AA: The parable of the wise and foolish builder captures it well: “everyone who hears these words of mine and does them will be like a wise man … and everyone who hears these words of mine and does not do them will be like a foolish man …” (Matt 7:24-6). The words Jesus refers to are his teachings – not least in the Sermon on the Mount which finishes with this parable. Jesus makes it clear that he is not so much interested in our knowing his words but in our doing his words. And he does demand everything from us:“if anyone wants to follow me, let them deny themselves and take up their cross and follow me” (Mark 8:34). Jesus asks for our all.
But Jesus does not simply tell us what to do, he personally commits to teaching us how to live. He said to his disciples and says to us all “take my yoke (which means ‘my teaching’) upon you and learn from me” (Matt 11:29). He does not heap moral burdens on us and leave us to struggle on our own. He promises to be with us throughout our lives, every day, helping us to live his way. That is one of the many reasons why prayer and Bible reading are so vital.
IP: It is often claimed that Jesus disregarded the law. Is that true?
AA: No. One of the really interesting things about this project was going through every text in Matthew where Jesus speaks of the law or is said to disregard the law. When you look into it, Jesus does not do this once. For example: Jesus did not break sabbath law. The law does not forbid healing on the sabbath. Nor does the law forbid plucking the odd ear of corn, so he did not justify his disciples breaking the sabbath law. What Jesus did do in both these instances was to suggest that there was no need to obey the traditions that the Pharisees had added to the law.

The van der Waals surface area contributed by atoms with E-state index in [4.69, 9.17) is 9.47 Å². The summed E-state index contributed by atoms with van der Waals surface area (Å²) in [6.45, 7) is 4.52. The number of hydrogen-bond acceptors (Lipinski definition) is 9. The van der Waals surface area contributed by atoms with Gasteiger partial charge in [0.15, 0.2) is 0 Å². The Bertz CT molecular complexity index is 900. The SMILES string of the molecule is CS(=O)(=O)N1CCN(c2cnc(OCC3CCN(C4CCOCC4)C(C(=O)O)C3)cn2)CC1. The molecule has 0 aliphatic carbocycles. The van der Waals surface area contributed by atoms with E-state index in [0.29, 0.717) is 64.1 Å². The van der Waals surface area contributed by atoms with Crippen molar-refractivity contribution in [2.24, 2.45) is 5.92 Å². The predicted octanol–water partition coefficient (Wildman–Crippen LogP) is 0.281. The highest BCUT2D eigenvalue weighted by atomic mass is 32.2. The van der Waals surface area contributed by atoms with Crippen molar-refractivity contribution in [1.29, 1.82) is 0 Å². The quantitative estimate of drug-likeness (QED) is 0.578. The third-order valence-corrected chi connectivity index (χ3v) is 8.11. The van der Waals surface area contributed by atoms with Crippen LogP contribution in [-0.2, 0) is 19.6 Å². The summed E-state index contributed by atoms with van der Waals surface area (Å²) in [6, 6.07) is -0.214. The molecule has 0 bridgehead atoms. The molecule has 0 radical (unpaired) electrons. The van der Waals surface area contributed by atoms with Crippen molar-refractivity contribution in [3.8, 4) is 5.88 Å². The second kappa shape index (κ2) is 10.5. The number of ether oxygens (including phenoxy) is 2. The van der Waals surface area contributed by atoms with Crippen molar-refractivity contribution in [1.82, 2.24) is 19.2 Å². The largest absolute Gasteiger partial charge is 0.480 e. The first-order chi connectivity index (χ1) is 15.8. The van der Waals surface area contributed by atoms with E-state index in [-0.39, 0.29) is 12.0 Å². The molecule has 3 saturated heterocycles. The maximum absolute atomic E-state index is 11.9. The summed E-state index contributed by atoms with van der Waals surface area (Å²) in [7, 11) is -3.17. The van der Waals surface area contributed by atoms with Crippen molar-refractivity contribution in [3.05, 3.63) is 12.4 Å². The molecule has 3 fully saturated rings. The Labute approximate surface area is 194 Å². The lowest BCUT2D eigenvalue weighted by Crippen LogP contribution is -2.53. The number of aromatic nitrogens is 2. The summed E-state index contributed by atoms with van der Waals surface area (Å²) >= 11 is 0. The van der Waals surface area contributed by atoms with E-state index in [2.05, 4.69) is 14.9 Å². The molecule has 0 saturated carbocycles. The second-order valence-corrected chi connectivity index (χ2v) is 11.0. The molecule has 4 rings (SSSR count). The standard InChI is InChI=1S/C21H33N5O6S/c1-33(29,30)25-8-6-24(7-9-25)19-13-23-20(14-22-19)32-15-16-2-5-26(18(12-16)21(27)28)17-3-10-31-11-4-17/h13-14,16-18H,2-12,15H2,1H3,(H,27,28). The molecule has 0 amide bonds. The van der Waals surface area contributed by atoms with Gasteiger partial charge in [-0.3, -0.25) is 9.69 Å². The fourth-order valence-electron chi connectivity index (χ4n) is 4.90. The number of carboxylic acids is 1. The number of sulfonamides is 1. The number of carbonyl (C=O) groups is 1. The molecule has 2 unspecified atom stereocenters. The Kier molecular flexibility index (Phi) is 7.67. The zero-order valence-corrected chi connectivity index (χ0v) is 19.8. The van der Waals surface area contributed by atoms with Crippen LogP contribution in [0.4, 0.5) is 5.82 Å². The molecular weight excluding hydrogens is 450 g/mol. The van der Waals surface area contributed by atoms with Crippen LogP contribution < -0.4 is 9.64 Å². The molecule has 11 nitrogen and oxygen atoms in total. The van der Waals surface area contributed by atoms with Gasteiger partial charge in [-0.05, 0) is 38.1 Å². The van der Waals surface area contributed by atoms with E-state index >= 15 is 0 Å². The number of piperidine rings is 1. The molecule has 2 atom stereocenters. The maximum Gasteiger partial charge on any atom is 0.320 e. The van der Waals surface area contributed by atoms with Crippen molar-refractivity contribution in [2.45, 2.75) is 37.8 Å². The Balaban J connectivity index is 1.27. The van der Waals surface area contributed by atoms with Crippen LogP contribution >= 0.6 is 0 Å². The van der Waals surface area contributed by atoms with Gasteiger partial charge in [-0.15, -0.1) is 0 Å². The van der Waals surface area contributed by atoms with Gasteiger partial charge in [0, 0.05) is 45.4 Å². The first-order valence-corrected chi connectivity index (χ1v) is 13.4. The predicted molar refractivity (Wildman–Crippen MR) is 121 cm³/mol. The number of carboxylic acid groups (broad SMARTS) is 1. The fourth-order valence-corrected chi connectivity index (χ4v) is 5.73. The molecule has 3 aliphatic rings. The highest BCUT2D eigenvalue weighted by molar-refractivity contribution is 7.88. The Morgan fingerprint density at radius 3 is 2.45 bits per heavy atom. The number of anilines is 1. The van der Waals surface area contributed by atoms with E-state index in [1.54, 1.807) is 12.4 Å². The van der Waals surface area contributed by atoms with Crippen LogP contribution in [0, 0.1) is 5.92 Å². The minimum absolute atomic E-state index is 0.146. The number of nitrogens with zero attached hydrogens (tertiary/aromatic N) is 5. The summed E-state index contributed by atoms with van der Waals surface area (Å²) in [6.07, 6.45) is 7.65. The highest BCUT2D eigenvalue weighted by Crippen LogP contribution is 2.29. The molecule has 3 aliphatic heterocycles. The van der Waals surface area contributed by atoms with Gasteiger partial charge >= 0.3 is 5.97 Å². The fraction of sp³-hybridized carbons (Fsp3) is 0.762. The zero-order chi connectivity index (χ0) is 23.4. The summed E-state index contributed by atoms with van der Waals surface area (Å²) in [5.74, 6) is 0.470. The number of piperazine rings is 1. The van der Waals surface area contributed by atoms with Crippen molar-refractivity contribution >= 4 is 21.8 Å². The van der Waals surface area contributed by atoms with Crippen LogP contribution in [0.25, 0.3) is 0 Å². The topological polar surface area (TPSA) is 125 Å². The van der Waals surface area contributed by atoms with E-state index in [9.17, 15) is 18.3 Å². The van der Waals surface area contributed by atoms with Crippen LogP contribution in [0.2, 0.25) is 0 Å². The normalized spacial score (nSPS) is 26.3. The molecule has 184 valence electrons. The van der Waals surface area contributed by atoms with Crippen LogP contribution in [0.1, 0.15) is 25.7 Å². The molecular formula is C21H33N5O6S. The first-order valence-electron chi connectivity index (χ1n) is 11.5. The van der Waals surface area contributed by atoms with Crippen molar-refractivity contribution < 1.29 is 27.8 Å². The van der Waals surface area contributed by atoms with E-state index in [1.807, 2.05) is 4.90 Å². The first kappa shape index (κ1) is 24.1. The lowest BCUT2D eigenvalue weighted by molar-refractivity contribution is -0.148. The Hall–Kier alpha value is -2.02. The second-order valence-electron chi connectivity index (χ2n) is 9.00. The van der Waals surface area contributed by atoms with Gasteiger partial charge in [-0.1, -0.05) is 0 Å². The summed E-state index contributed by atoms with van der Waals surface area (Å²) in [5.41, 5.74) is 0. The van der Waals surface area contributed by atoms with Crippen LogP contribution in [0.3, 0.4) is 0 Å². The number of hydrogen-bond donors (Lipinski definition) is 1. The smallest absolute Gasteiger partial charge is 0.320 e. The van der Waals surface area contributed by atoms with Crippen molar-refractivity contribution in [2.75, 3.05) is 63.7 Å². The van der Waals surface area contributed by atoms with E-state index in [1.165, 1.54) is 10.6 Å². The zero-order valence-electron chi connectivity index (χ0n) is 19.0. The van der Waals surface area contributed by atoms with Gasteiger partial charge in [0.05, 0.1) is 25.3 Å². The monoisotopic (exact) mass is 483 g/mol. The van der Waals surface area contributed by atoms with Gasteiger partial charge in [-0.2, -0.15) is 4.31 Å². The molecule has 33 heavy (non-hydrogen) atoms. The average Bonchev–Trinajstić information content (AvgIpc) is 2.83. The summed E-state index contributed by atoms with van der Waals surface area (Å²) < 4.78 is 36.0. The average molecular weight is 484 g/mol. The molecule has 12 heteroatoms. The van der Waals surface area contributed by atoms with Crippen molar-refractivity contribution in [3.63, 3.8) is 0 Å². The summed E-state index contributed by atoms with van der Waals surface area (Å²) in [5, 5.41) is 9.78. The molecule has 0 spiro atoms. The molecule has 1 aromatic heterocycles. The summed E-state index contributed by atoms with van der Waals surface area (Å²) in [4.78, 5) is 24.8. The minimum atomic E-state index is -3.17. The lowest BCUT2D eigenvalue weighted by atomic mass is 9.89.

What is more, Jesus obeyed the law even in small details. For example, he wore garments with fringes as instructed in the law (Deut 22:12, mentioned in Matt 9.20, 14.36, Mark 6.56 and Luke 8.44). But this should come as no surprise, since his central teachings “love God, love your neighbour” come from the law (Matt 22:34-30; Lev 19:18; Deut 5:16-20). Even his declaring foods clean did not break kosher rules but only declared that foods eaten with unwashed hands were clean, as Matthew makes clear (Matt 15:20). If you think about it, it makes no sense at all to say that Jesus replaces the law with love (as some people do) because his teaching to love God and our neighbors as ourselves comes from the law.
IP: Is the combination of law and grace that we find in the teaching of Jesus also present in Paul?
AA: Yes, but to answer the question biblically we need to change it. The Bible does not talk of “law and grace” so much as “grace and law”. God showed grace in liberating his people from slavery in Egypt, and then he taught them to live in grace and freedom by giving them the law. God promised to show grace to his sinful people by taking them out of exile in Babylon, and then to write the law on their hearts so that they could live in freedom and justice.